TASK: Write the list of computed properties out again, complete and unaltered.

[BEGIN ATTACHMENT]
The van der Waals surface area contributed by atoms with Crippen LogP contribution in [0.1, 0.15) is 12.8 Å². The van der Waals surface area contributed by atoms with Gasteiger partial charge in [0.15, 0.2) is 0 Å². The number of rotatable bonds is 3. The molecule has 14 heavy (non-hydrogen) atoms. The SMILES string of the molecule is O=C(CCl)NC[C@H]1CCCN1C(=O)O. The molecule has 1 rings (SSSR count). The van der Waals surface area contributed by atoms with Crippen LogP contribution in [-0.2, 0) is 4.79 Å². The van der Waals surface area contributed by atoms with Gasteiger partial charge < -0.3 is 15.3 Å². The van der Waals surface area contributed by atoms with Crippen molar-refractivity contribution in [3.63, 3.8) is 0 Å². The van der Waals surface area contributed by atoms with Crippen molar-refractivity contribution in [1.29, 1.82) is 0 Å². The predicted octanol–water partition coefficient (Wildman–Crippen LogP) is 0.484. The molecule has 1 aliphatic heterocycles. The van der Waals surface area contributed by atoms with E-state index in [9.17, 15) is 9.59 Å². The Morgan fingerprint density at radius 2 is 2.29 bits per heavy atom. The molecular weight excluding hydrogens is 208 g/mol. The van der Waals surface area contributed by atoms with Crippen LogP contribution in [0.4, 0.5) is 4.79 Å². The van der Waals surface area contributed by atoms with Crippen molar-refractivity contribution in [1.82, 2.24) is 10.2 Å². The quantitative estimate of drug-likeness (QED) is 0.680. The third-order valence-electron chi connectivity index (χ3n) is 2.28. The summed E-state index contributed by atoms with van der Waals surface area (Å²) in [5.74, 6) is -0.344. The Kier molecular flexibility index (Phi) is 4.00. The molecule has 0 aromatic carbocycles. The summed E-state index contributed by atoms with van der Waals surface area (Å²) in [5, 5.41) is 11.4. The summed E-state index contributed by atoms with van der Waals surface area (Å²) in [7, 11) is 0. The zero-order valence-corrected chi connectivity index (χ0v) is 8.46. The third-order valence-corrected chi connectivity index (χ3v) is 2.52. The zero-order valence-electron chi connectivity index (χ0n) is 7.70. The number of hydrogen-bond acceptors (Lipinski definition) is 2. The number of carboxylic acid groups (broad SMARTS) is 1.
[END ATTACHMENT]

The van der Waals surface area contributed by atoms with Crippen LogP contribution in [0.1, 0.15) is 12.8 Å². The van der Waals surface area contributed by atoms with Gasteiger partial charge in [0.15, 0.2) is 0 Å². The number of rotatable bonds is 3. The molecule has 14 heavy (non-hydrogen) atoms. The SMILES string of the molecule is O=C(CCl)NC[C@H]1CCCN1C(=O)O. The molecule has 1 rings (SSSR count). The van der Waals surface area contributed by atoms with Crippen LogP contribution in [-0.2, 0) is 4.79 Å². The van der Waals surface area contributed by atoms with Gasteiger partial charge < -0.3 is 15.3 Å². The van der Waals surface area contributed by atoms with Crippen molar-refractivity contribution in [3.63, 3.8) is 0 Å². The van der Waals surface area contributed by atoms with Crippen molar-refractivity contribution in [1.29, 1.82) is 0 Å². The predicted octanol–water partition coefficient (Wildman–Crippen LogP) is 0.484. The molecule has 1 aliphatic heterocycles. The van der Waals surface area contributed by atoms with E-state index in [9.17, 15) is 9.59 Å². The Morgan fingerprint density at radius 2 is 2.29 bits per heavy atom. The molecular weight excluding hydrogens is 208 g/mol. The van der Waals surface area contributed by atoms with Crippen LogP contribution in [0.4, 0.5) is 4.79 Å². The van der Waals surface area contributed by atoms with Crippen molar-refractivity contribution in [1.82, 2.24) is 10.2 Å². The quantitative estimate of drug-likeness (QED) is 0.680. The third-order valence-electron chi connectivity index (χ3n) is 2.28. The summed E-state index contributed by atoms with van der Waals surface area (Å²) in [5.74, 6) is -0.344. The Kier molecular flexibility index (Phi) is 4.00. The molecule has 0 aromatic carbocycles. The summed E-state index contributed by atoms with van der Waals surface area (Å²) in [5, 5.41) is 11.4. The summed E-state index contributed by atoms with van der Waals surface area (Å²) in [7, 11) is 0. The zero-order valence-corrected chi connectivity index (χ0v) is 8.46. The third-order valence-corrected chi connectivity index (χ3v) is 2.52. The zero-order valence-electron chi connectivity index (χ0n) is 7.70. The number of hydrogen-bond acceptors (Lipinski definition) is 2. The number of carboxylic acid groups (broad SMARTS) is 1.